Mail Bag (March 01, 2007)

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Limited plan for EOBRs a “joke”

Just read your Viewpoint column in the January/February issue “Is the FMCSA’s limited plan for EOBRs really the best approach?” Thank you! You have said just as I feel. In my opinion the proposal is a joke. It will not have a positive impact on safety. Further, I agree that the practice of abuse of our industry by the shippers/receivers needs to be addressed and EOBRs could have helped.

Thanks for the good read.

Chris Harris CRM, CDS

Senior Safety Services Representative

Old Republic Insurance Company of Canada

Isn’t our entire market a niche?

Your online editorial “Trust me: Transportation industry consolidation will continue despite Ottawa’s legislation”, regarding the continued long-term growth of income funds despite Ottawa’s new legislation was interesting but I would much prefer to get some thoughts on this industry 12 to 24 months out. Besides, I thought the entire Canadian market was a niche market? Am I missing something?

Nigel T. Griffiths

I believe niche operators will continue to have a place in the Canadian marketplace but I think the long-term trend will be towards increased industry consolidation that will create much larger trucking companies than we currently have. These companies will be capable of offering more sophisticated services serving the entire supply chain. They will also provide services and form relationships with shippers that extend beyond the continent. And they will be true transportation companies, going beyond modal barriers to provide services by whichever mode makes the most sense for the shipper. See our January/February issue to read how six of Canada’s top trucking CEOs envision the industry evolving by the year 2032, twenty-five years into the future. – Editor

Arguments on HoS fall short, reader charges

Regarding your online column “Let’s ‘collaborate.’ We’ve got time!”, about Alberta’s decision to back away from having the province mirror the new federal rules of Hours of Service due out at the start of the New Year, I understand your sarcasm directed towards Ty Lund, Alberta’s minister of infrastructure and transportation. However your arguments fail on several points.

First, your reference to the publication of the Hours of Service regulations 2 years ago. Although this is true, few owner/operators or small companies (such as ourselves) had the time to profoundly study the impact of these new regulations. Every year experienced drivers choose to retire or quit driving, and replacements are difficult to find (see your own publications’ want ads).

Another issue the trucking industry has faced is the rising cost of fuel. It seems that at every turn it is the trucker who must absorb the increased operational costs. Manufacturers and large corporations are always pressuring the rates down, and now the driver faces another challenge on long-haul runs – the new Hours of Service. We operate in Northeastern Ontario and have several runs per week to Alberta. It is impossible to run on the new 70-hour cycle – 14 hour on duty day. The driver has to re-set his cycle away from home. Loss of home-time creates tension and job dissatisfaction, which in turn complicates the recruitment efforts for new drivers.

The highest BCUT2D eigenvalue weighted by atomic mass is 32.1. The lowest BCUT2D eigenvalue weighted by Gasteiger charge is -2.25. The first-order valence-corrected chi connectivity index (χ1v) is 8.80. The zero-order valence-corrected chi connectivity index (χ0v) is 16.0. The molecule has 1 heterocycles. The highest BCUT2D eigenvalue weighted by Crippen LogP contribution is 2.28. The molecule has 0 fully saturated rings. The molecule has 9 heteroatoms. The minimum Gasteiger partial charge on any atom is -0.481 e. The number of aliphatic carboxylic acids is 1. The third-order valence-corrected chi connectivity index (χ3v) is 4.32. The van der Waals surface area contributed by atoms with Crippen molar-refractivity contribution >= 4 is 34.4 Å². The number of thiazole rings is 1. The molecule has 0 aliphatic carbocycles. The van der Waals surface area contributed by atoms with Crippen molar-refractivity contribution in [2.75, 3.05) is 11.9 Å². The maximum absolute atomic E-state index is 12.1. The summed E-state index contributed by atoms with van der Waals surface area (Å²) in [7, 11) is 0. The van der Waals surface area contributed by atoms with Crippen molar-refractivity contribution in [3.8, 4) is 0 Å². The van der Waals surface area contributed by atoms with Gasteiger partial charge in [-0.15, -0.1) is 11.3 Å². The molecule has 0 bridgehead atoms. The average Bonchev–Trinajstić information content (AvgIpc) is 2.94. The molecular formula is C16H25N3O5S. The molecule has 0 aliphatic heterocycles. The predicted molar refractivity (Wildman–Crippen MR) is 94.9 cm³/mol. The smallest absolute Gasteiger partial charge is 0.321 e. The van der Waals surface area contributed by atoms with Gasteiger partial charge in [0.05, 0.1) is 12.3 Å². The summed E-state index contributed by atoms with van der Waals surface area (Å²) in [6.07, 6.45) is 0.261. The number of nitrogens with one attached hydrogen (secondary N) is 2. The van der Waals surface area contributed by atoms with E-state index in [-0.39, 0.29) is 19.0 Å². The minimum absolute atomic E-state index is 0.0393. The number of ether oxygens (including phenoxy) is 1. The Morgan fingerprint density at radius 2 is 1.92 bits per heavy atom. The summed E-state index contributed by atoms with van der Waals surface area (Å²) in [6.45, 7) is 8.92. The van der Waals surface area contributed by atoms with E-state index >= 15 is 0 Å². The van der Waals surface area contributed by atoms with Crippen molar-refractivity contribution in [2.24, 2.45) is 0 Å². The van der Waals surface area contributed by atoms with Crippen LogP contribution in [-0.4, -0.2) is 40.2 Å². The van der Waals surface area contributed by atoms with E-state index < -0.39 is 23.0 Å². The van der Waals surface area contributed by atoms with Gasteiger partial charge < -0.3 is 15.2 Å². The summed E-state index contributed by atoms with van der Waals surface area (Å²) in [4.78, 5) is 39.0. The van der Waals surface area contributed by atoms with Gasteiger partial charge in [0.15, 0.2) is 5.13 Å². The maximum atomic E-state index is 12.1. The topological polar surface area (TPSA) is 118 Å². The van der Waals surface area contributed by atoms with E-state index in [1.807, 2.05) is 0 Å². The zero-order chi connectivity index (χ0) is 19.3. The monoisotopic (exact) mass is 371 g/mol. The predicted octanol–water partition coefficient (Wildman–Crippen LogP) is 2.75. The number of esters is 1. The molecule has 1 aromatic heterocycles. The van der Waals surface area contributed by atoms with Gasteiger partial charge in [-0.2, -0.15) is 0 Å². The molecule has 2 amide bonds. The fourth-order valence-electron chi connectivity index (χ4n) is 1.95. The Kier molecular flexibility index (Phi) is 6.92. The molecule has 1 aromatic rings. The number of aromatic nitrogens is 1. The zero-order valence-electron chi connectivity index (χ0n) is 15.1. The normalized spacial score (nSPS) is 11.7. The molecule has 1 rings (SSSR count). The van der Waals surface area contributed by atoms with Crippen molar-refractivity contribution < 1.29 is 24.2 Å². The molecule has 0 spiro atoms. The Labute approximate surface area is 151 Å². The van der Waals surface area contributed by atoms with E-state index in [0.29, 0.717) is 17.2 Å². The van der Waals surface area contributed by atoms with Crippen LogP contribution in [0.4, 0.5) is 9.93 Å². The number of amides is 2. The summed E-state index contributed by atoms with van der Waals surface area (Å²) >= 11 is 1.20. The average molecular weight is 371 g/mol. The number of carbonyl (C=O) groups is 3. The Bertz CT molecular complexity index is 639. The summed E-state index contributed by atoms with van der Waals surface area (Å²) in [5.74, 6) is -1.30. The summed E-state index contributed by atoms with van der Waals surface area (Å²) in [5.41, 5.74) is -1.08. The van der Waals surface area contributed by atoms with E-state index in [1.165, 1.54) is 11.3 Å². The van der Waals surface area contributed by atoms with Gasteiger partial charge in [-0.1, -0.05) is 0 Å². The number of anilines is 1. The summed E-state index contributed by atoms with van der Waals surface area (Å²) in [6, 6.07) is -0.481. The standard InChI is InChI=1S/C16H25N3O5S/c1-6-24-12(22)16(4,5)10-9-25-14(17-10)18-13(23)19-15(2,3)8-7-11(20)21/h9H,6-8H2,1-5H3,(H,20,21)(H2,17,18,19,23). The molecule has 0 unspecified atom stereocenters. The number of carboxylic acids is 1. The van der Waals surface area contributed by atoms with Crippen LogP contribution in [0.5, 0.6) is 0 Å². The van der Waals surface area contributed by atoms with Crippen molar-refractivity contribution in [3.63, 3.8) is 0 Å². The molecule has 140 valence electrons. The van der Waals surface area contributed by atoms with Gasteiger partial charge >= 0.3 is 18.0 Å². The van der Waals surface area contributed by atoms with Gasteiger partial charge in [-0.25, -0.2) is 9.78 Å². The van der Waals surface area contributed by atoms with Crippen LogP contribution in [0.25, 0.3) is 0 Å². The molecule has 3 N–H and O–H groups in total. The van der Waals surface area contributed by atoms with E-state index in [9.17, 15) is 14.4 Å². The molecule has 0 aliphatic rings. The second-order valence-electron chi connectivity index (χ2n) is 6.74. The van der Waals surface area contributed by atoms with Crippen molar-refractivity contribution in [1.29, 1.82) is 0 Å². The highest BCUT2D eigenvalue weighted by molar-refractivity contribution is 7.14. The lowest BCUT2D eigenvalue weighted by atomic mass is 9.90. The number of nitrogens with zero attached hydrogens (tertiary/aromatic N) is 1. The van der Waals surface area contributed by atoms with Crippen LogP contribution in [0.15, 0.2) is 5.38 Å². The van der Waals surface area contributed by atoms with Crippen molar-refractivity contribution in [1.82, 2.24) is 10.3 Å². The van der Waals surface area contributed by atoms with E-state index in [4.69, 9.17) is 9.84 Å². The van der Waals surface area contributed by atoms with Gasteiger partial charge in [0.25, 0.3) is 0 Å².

I realize the governments in question are self-serving and will fold to any misconception thrown at them (by lobbyists), such as driver fatigue causing a high percentage of accidents. Generally speaking, it is the private vehicle owner who “cuts” or moves in and out of traffic without consequence that is the root cause of accidents. Those professional drivers who choose to “cheat” will do so regardless of the law – until they are apprehended and rightfully suspended. The majority of drivers are professional and true to their past legend of being “knights of the road”.

The governments are waging that the truckers are uneducated, unable to unite into one strong lobbying voice (like other unions working for the government) and have a blue collar mentality. They know the truckers will “roll” with whatever challenge it imposes on them. I pray that the federal transport minister as well as the provincial ministers of transport will review and amend the new Hours of Service Regulations for commercial drivers to include the interests of the drivers themselves. At the very least mirror our Hours of Service to those of the US.

Michel N. Racine

Operations & marketing manager

Foreshew Trucking

Where do transportation taxes really end up?

Regarding the comments made in your article by Tom AppaRao, director of transportation planning for the region of Peel, about the obstacles to good transportation decision making. All of AppaRao’s points seem reasonable except for the one on funding. Where are the taxes collected by several levels of government going? I’m quite sure that Ontario must collect by far the highest amount. I’m also very certain that that amount is quite substantial and that were it put to use in the province in which it was collected, for the purpose that the people who pay those taxes would assume it was for, Ontario would have an amazing transportation infrastructure. Unfortunately, it is primarly taken out of the province (at least the federal portion) and used elsewhere.

Joe Pollard

Cowan Group

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